TODAY is University Mental Health Day, an annual occasion that aims to raise awareness of the mental health challenges faced by students and colleagues across the higher education sector.
Teesside University is working with mental health charity Mind as part of its Mentally Healthy Universities Programme, an ongoing initiative to support anyone experiencing a mental health problem by providing essential advice to those who need it.
Every year, one in four people will experience a mental health problem according to Mind – ranging from anxiety, depression and stress, to phobias and other disorders.
The university has recruited and trained a team of staff Mental Health Champions to encourage colleagues to talk openly about their mental health and to seek help when they need it.
Gemma Crossen, a manager in the university’s Legal and Governance Services department, recently volunteered to become a Mental Health Champion.
She said: “Being a Mental Health Champion is all about helping colleagues feel more comfortable about discussing mental health issues in a work setting.
“We’re not counsellors, we just want to start a conversation and signpost people to the help they might need.
“There is still a stigma associated with mental health, and sometimes people feel a problem isn’t real without a diagnosis and they can be reluctant to ask for help.
“Different people face different mental health challenges, and they also vary in terms of severity. Some issues may be diagnosed but others may not be and that doesn’t make them any less important.
“Any mental health problem can impact on a person’s daily life until it’s managed- fortunately, there are lots ways to improve your mental wellbeing.
“Personally, I try to plan my daily tasks and what I want to achieve so my workload doesn’t feel overwhelming.
“I also make sure I take time to do things I enjoy such as going for a bike ride with the kids or having a long hot soak in the bath- I am also grateful for my family support network.
“Other things to try might include developing a new hobby or taking some time out every day to think about your own wellbeing and needs.
“Good mental health can include being able to manage a range of emotions, or deal with change in a positive manner.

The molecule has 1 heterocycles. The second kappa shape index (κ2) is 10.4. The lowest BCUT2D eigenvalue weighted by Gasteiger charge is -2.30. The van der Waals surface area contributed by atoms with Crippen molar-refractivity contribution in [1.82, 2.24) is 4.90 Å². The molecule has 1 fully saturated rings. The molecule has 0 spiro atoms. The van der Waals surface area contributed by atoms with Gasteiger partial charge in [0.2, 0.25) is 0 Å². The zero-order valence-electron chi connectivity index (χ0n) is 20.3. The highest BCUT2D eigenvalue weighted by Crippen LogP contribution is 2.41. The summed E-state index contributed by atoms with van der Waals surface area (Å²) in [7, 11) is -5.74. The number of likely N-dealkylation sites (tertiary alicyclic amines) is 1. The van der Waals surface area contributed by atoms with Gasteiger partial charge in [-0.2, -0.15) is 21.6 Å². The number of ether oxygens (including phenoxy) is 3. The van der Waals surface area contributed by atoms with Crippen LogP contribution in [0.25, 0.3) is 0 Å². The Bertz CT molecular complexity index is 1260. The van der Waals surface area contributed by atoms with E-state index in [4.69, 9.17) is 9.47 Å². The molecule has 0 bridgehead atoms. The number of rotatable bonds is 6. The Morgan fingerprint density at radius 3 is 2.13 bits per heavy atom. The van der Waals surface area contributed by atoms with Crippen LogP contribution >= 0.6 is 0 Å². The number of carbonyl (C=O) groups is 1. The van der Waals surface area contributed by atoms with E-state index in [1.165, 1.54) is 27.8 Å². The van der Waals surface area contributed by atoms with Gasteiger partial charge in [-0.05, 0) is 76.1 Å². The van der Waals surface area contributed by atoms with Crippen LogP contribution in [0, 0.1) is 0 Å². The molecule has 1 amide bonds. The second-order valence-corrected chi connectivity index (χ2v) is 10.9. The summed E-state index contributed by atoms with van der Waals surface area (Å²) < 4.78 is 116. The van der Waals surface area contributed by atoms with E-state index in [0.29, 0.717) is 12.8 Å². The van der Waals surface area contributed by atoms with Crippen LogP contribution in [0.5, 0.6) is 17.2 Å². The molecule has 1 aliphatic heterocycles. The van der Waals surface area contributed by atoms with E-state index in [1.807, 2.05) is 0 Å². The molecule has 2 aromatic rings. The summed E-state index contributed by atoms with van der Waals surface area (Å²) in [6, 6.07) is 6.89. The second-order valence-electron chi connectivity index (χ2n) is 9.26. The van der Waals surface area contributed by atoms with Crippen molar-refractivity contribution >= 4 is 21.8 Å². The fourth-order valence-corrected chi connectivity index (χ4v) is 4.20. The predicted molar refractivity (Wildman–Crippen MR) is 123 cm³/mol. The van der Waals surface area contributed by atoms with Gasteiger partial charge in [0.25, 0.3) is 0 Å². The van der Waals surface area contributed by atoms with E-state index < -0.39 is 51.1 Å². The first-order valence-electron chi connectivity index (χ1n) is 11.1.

“It can also be about maintaining good relationships with others, appreciating what you have got, and looking after your physical wellbeing.”
The manager added that one of the best things people can do to improve their mental health is to talk about it.
She said: “Sometimes people having mental health problems can’t see a way forward and feel like they don’t know where to turn for help, but there is always support available.
“It might be as simple as talking about your problems to a friend or colleague you trust.
“The University Occupational Health team or one of our Mental Health Champions are always available to listen, and we can put people in touch with organisations such as Mind, The Samaritans, Rethink, or Shout.”
Her thoughts are echoed by Juliet Amos, Executive Director of Human Resources at Teesside University.
“The ongoing Covid-19 pandemic has affected people’s mental health in a variety of ways and to varying degrees,” explained Ms Amos.
“Working from home has been challenging for many of our colleagues, as they’ve had to learn to balance their day jobs with home schooling, childcare and other commitments.
“Our Occupational Health Team is on hand to help anyone who might be finding it hard and who wants to talk.”
As part of the Mentally Healthy Universities Programme, Teesside University is also helping students manage their mental health and develop the knowledge and skills they need to build their own resilience.
Working with Middlesbrough and Stockton Mind, the university is hosting a series of online sessions to provide students with a range of practical tools and techniques to enhance their mental health and wellbeing.
To speak to someone about mental health support, contact Middlesbrough and Stockton Mind 01642 257020.
Alternatively, information can be found about mental health charities on the NHS website at nhs.uk/conditions/stress-anxiety-depression/mental-health-helplines